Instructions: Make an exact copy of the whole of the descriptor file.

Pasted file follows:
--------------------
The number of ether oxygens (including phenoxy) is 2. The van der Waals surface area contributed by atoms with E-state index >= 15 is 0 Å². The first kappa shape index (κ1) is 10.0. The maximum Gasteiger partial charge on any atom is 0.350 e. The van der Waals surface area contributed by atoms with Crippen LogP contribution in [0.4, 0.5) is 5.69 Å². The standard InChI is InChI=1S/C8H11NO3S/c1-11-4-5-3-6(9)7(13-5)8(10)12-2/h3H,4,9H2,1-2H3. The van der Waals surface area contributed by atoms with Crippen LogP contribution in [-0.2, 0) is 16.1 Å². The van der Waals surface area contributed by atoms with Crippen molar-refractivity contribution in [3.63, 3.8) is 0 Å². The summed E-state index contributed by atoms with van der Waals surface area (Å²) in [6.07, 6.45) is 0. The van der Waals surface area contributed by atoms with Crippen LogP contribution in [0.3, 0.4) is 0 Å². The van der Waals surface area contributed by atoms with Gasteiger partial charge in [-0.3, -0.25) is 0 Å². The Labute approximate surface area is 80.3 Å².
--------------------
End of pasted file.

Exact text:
The number of ether oxygens (including phenoxy) is 2. The van der Waals surface area contributed by atoms with E-state index >= 15 is 0 Å². The first kappa shape index (κ1) is 10.0. The maximum Gasteiger partial charge on any atom is 0.350 e. The van der Waals surface area contributed by atoms with Crippen LogP contribution in [0.4, 0.5) is 5.69 Å². The standard InChI is InChI=1S/C8H11NO3S/c1-11-4-5-3-6(9)7(13-5)8(10)12-2/h3H,4,9H2,1-2H3. The van der Waals surface area contributed by atoms with Crippen LogP contribution in [-0.2, 0) is 16.1 Å². The van der Waals surface area contributed by atoms with Crippen molar-refractivity contribution in [3.63, 3.8) is 0 Å². The summed E-state index contributed by atoms with van der Waals surface area (Å²) in [6.07, 6.45) is 0. The van der Waals surface area contributed by atoms with Crippen LogP contribution in [0.3, 0.4) is 0 Å². The van der Waals surface area contributed by atoms with Gasteiger partial charge in [-0.3, -0.25) is 0 Å². The Labute approximate surface area is 80.3 Å².